The principal UK regulator that may apply to investments is the Financial Conduct Authority (FCA). Many alternative investments however are unregulated, although the promotion and selling of them may be a regulated activity. Within the investment directory, the listing confirms the regulatory status of the investment itself.
The effect of being unregulated is that if anything goes wrong, neither the scheme member nor the pension trustees/operator are likely to be able to take any complaints to the Financial Ombudsman Service or have any recourse to compensation through the Financial Services Compensation Scheme. This is because most, if not all, of the entities dealt with in connection with the investment may be outside of UK regulation and not covered by these institutions. Even if certain entities are authorised and regulated by the FCA, such as an adviser or Collective Investment Scheme (CIS) operator, whether the investor has any regulatory recourse will depend on what has gone wrong - the regulated entities can only be held accountable if something is their fault. For example, if as part of a CIS, an unregulated resort developer goes bust meaning the resort is unfinished and the investment suffers a drop in value, the CIS operator would not usually be at fault. If on the other hand a loss was suffered due to maladministration of the FCA regulated CIS operator, for example not processing payments on time, then regulatory recourse may be available. Alternatively if a regulated adviser has recommended an unregulated investment then the investor may be able to complain or make a claim around the promotion and advice.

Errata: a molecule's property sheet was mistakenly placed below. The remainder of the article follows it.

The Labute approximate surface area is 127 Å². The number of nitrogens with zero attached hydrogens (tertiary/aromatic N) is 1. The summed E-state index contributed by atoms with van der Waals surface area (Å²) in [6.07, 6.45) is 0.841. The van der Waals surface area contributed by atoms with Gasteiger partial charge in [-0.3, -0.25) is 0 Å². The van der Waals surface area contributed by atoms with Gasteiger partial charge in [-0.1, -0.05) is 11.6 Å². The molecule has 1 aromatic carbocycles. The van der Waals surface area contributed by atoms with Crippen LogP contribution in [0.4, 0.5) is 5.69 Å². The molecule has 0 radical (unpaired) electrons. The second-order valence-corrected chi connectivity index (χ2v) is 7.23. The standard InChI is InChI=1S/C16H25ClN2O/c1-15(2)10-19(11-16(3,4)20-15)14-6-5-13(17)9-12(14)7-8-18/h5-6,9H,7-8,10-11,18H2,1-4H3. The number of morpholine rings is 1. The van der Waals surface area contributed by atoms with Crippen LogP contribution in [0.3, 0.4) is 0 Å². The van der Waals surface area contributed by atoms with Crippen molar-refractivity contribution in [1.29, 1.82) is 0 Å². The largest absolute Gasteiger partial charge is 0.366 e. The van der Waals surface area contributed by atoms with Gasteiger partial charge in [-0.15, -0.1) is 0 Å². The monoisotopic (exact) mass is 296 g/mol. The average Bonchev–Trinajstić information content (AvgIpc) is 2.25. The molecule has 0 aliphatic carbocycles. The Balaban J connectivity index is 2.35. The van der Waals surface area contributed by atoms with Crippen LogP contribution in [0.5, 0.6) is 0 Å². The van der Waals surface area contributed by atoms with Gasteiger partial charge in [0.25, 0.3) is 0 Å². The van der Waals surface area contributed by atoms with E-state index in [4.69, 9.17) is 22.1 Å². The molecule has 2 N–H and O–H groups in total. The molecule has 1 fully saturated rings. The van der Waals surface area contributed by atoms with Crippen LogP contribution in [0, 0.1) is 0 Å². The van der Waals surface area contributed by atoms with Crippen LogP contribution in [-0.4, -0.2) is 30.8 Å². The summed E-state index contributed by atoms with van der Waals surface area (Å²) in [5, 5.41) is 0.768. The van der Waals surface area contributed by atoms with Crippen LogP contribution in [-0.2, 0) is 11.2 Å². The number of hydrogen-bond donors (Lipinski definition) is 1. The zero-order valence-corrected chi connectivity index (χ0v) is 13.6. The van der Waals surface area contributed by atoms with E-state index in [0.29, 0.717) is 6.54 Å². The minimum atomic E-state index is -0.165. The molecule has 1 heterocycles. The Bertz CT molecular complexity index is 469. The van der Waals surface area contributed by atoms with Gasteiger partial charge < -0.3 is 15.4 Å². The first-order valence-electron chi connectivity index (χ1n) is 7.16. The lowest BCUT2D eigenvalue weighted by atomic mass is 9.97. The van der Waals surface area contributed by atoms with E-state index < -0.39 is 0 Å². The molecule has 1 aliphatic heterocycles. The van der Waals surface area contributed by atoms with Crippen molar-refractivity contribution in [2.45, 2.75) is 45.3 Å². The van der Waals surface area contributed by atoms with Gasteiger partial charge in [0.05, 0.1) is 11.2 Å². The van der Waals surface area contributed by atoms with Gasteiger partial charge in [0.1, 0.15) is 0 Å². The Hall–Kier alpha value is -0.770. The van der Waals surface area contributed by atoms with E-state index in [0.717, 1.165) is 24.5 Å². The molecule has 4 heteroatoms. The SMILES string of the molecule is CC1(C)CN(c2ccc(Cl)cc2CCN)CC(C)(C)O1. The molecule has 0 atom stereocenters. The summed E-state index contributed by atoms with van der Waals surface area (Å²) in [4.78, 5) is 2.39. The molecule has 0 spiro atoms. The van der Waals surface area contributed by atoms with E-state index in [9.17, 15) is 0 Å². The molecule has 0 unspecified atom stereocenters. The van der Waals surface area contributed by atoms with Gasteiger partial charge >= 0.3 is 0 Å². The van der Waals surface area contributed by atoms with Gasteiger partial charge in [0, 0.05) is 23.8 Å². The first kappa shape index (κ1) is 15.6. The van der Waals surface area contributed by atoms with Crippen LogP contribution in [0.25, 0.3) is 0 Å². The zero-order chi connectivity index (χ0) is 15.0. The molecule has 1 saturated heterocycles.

The Packaged Retail Investment Products (PRIPs) directive, currently being shaped by the European Union may increase regulation to a wider range of products than currently, however this legislation is still in development. A consultation paper was issued in 2010 with draft regulations on key information to be disclosed issued in July 2012 and for these to come into force in 2014/15.
The pensions based regulatory bodies such as The Pensions Regulator (TPR), The Pensions Advisory Service (TPAS) and Pensions Ombudsman are concerned with issues or complaints regarding the running and administration of pension schemes rather than investments within SIPPs and SSASs.